On Tuesday, CDC Director Dr. Rochelle Walensky endorsed the CDC Advisory Committee on Immunization Practices’ (ACIP) recommendation that children 5 to 11 be vaccinated against COVID-19 with the Pfizer-BioNTech pediatric vaccine.
The move clears the way for shots to be administered as soon as tomorrow, though it may be a few days before the vaccine is widely available.
“Together, with science leading the charge, we have taken another important step forward in our nation’s fight against the virus that causes COVID-19,” said Dr. Walensky in a press release. “We know millions of parents are eager to get their children vaccinated and with this decision, we now have recommended that about 28 million children receive a COVID-19 vaccine. As a mom, I encourage parents with questions to talk to their pediatrician, school nurse, or local pharmacist to learn more about the vaccine and the importance of getting their children vaccinated.”
COVID-19 cases in children can result in hospitalizations, deaths, MIS-C (inflammatory syndromes) and long-term complications, such as “long COVID,” in which symptoms can linger for months.
The spread of the Delta variant resulted in a surge of COVID-19 cases in children throughout the summer. During a 6-week period in late June to mid-August, COVID-19 hospitalizations among children and adolescents increased fivefold.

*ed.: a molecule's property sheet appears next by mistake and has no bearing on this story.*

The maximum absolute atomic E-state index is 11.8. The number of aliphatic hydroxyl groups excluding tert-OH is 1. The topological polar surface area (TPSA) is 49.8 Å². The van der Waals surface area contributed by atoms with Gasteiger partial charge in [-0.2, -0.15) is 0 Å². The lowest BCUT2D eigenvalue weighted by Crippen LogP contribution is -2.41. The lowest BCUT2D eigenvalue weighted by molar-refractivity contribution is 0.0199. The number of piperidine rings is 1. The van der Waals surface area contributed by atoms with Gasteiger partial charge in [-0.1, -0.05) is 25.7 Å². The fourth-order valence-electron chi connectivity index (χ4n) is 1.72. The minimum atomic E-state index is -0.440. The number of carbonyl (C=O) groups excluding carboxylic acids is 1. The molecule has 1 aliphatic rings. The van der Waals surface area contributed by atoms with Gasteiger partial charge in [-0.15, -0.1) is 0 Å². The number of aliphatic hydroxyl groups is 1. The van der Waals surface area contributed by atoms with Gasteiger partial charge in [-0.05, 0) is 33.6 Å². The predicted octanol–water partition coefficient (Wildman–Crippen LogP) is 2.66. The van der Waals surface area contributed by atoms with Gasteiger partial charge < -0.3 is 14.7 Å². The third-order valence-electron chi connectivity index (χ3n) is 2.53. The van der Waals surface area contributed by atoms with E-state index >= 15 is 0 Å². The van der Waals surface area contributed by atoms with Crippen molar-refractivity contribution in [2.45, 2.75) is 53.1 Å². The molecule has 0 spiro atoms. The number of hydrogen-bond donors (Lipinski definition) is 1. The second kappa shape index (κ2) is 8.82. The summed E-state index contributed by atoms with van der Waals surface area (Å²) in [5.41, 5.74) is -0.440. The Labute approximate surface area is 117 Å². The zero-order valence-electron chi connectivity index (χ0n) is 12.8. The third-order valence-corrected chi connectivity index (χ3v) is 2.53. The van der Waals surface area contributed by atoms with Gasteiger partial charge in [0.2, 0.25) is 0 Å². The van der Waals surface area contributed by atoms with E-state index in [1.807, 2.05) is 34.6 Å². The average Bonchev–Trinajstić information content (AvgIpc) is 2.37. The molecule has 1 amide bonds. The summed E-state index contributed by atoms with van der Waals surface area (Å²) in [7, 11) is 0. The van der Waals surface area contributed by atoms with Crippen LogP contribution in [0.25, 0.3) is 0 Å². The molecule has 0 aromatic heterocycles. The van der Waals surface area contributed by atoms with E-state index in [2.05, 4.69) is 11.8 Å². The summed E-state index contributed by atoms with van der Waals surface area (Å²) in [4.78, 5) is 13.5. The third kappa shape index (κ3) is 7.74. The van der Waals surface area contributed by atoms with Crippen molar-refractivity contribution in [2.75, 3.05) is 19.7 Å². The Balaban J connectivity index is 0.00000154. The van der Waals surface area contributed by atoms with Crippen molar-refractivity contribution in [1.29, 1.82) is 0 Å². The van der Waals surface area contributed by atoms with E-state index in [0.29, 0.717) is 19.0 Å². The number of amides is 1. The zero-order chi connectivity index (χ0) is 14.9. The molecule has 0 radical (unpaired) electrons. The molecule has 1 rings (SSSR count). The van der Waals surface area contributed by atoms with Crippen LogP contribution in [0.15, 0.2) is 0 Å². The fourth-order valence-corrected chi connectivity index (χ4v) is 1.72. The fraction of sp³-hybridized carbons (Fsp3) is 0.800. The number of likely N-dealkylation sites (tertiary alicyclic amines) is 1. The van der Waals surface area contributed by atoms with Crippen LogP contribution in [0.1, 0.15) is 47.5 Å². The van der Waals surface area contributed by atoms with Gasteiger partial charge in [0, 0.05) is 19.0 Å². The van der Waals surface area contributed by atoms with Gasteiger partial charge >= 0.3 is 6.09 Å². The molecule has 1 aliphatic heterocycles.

Vaccination, along with other preventative measures, can protect children from COVID-19 using the safe and effective vaccines already recommended for use in adolescents and adults in the United States.
Similar to what was seen in adult vaccine trials, vaccination was nearly 91 percent effective in preventing COVID-19 among children aged 5-11 years.
In clinical trials, vaccine side effects were mild, self-limiting, and similar to those seen in adults and with other vaccines recommended for children. The most common side effect was a sore arm.
President Biden issued a statement calling the decision “a turning point in our battle against COVID-19,” and said the federal government has purchased enough of the low-dose children’s vaccine “for every child in America.”
Shipments of the vaccine started last Friday following the Food and Drug Administration’s decision to authorize the vaccine in this age group. White House COVID-19 response coordinator Jeffrey Zients said some 15 million doses are being shipped this week, and the federal program for distributing the vaccine “will be fully operational” by next Monday, Nov. 8.